If you want to maintain any control of the car, you don’t the fronts to lock up at all. When the fronts lockup you have no steering control and will continue to plow straight ahead.
 

·
Registered
Joined
·
1,861 Posts
If you want to maintain any control of the car, you don’t the fronts to lock up at all. When the fronts lockup you have no steering control and will continue to plow straight ahead.
True, but if the rears locked up first you lose ALL directional stability and the likeliness of the rear end moving to the front via a pirouette is almost guaranteed. For safety's sake, fronts should lock before rears (kinda like how car manufacturers build in understeer).
 

·
Registered
Joined
·
37,786 Posts
On most dual-circuit braking systems the metering valve, part of the combination valve that includes the proportioning valve and the differential pressure valve, will delay the application of the front brakes so that the rears will apply first, helping to maintain a straight braking path. The delay is well under a second....IIRC something like 1 or 2 tenths.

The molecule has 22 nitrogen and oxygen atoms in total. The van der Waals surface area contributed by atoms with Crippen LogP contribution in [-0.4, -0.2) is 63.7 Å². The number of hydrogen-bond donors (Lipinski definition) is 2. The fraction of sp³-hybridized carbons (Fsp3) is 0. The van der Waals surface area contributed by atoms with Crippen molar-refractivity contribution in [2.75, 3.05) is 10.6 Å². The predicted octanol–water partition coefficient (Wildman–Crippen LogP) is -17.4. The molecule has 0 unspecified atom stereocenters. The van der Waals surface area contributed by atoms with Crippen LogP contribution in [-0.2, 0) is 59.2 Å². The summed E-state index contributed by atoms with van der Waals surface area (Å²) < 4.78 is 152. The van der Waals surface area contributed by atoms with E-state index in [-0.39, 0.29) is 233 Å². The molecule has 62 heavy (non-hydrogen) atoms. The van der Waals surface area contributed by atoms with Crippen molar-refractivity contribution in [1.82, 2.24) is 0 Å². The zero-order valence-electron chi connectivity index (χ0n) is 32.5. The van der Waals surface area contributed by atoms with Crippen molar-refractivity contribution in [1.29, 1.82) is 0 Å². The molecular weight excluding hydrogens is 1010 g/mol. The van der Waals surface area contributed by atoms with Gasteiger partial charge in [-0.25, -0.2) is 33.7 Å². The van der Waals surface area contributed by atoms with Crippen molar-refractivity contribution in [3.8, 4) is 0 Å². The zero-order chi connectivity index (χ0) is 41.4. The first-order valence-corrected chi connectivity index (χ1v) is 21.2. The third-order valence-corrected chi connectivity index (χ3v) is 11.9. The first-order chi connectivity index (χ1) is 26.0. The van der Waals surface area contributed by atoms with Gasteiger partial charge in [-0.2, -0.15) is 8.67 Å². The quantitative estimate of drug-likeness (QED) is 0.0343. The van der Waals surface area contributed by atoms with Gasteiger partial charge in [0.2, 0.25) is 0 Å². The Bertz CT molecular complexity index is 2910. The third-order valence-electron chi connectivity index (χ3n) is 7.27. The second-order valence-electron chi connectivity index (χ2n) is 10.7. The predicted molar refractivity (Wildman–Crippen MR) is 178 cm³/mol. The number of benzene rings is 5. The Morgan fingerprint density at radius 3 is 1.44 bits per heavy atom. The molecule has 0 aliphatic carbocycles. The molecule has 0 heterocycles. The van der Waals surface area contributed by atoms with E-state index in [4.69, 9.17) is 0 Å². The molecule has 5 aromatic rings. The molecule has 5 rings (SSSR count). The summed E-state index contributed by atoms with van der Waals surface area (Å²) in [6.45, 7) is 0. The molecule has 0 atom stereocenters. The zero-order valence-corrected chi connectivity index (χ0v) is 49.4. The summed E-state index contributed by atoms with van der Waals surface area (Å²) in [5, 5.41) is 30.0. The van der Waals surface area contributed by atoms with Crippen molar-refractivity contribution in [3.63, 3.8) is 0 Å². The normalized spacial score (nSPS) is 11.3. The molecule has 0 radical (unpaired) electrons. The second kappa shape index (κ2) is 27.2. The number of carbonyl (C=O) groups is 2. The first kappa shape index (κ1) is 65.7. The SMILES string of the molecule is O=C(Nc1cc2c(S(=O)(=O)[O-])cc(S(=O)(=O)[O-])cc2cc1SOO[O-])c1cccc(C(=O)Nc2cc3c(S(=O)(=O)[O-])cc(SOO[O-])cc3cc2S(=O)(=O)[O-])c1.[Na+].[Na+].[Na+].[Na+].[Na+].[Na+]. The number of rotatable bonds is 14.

Should you be able to lock up your brakes? You betcha, unless you're going a gazillion miles per hour... I know I can lock up all four at 60 mph... and probably faster although I haven't tried THAT...

Most common causes of not being able to lock up the brakes when they are properly sized to the application and correct diameter master cylinder bore/wheel cylinder bores are used?

1. Poor quality friction materials, aka "cheap Chinese pads and shoes". Recommend EBC or Porterfield.
2. Glazed friction materials, aka "damaged" from improper "bedding" or abuse, such as riding the brake pedal or trying to keep from running off the Mt. Washington Toll Road.
3. Glazed rotors and/or drums, aka "same as above" but also dragging brakes causing overheating... improperly adjusted or actuated parking brake, use of a residual valve in the front circuit when not needed (disc brake application).